An elderly countess strikes a bargain with the devil and exchanges her soul for the ability to always win at cards. An army officer, who is also a fanatic about cards, murders her for the ... See full summary »
While hosting a game of cards one night, Narumov tells his friends a story about his grandmother, a Countess. As a young woman, she had once incurred an enormous gambling debt, which she ... See full summary »
A countess married to Russia's envoy to the court of Louis XVI is a gambling addict and doesn't seem to mind that she loses nightly at the card table.Until a mysterious count entrusts her with a dangerous secret.
This looks like a dry run for the infinitely superior Eugene Onegin. When I checked, I was surprised to find that Onegin was written in 1878 and Pique Dame, or the Queen of Spades, 12 years later. Onegin was based on a Pushkin poem and Pique Dame on a short story by the same author. Tchaikovsky seems to have had difficulty stretching this short story to a three-hour opera; he has to pad it out with a ball scene, a masque and a singsong round the piano. Most of Puccini's operas are only about two hours in length. Maybe if Tchaikovsky had gone for something more compressed the end result might have been more satisfactory.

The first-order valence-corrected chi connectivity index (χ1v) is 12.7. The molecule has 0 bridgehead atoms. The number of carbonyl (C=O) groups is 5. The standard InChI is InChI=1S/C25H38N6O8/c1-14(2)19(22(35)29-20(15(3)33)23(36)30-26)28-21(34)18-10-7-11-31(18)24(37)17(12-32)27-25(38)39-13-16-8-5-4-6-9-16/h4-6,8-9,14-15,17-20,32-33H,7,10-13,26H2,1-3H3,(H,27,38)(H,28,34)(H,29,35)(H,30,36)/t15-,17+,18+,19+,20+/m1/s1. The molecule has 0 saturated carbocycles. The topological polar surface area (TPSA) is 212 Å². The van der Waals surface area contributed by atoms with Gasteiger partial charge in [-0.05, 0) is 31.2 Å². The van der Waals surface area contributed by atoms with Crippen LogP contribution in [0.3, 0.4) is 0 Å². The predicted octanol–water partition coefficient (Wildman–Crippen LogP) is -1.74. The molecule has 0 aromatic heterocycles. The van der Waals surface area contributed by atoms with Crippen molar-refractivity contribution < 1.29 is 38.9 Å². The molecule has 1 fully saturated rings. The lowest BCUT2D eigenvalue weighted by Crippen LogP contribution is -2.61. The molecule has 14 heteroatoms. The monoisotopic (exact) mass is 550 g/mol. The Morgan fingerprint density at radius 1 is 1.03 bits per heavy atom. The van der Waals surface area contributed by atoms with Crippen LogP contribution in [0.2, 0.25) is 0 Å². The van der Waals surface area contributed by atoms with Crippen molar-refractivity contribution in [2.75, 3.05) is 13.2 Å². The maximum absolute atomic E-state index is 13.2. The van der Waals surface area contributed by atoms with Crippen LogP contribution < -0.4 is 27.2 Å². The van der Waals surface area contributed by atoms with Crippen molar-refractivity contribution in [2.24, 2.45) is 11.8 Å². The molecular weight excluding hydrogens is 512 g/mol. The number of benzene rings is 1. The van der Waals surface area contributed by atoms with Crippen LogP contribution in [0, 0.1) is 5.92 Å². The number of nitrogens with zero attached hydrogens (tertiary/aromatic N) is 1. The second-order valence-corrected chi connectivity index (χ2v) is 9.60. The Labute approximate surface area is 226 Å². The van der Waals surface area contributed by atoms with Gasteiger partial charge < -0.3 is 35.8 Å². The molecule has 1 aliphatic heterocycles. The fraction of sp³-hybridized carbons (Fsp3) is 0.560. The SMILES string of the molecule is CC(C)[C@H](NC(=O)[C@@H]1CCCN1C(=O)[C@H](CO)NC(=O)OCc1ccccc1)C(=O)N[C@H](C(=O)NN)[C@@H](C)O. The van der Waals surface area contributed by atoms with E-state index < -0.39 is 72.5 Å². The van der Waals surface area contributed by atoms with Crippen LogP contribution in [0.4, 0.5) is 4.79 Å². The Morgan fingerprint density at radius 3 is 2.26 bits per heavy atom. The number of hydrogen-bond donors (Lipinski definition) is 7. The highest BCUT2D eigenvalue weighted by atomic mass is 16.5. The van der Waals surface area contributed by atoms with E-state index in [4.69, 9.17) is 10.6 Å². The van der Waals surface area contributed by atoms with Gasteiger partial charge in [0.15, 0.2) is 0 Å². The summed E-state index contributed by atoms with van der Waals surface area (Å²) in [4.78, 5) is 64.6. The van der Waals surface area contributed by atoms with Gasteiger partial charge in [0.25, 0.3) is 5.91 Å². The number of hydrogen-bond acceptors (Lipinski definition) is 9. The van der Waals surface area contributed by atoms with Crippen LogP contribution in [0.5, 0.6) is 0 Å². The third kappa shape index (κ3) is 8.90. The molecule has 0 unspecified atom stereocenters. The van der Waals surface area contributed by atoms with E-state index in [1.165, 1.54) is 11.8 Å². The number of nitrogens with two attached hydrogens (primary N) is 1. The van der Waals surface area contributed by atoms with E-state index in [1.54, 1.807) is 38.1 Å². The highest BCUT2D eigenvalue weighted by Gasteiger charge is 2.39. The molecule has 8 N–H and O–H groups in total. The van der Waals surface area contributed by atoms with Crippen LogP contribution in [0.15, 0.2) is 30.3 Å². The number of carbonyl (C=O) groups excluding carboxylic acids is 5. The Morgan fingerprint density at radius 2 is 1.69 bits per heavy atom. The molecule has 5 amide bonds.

Early on, the tragic heroine, Lisa, bares her soul in what sounds as if it is going to be Tatiana's letter song from Onegin, but the aria in this opera does not achieve those sublime heights. Lisa is sung by Galina Gorchakova. She makes a shaky start, in the aforementioned singsong which seems to be a bit high for her but she performs well in the rest of the role, which is more suited to her range. Plácido Domingo sings Ghermann as though he was expecting to perform in La Forza del Destino, took a wrong turn and found himself in St Petersburg. He glosses over the Russian consonants but, personally, I found this quite pleasant. I don't know what a Russian speaker would have made of it. He is in fine voice but looks a bit too old for the part of the impetuous young man.
There is a strong supporting cast. The 72 year-old Elisabeth Söderström has an effective cameo as the eponymous Pique Dame. I loved the way she falls asleep during the masque and then wakes with a start at an unexpected crescendo, rather in the manner of our own dear Queen nodding off during a Maori folk dance. The baritone, Dmitri Hvorostovsky, as Prince Yeletskij gets the warmest applause of the evening for his moving aria. Olga Borodina has a lovely, treacly mezzo sound as Lisa's friend Pauline and also as the shepherd in the masque.
This is a sumptuous production with six lavish scenes. It is ably directed for the stage by Elijah Moshinsky and for the film by Brian Large although Lisa's suicide is somewhat bungled. I think she is supposed to be wading into a canal but it looks as though she is just walking off the stage. Also,just as in Manon and La Traviata, no-one seems to have cracked yet how to play a plausible game of cards in an opera.
My main problem with this work is that the vocal lines are not well-integrated with the orchestral accompaniment. I don't know whether this is Tchaikovsky's fault, or that of the conductor Valery Gergiev or whether there was a technical problem. It seems at some points, particularly the first act quartet, that the singers just are not hearing each other. They sound as though they are all singing from different hymn sheets.
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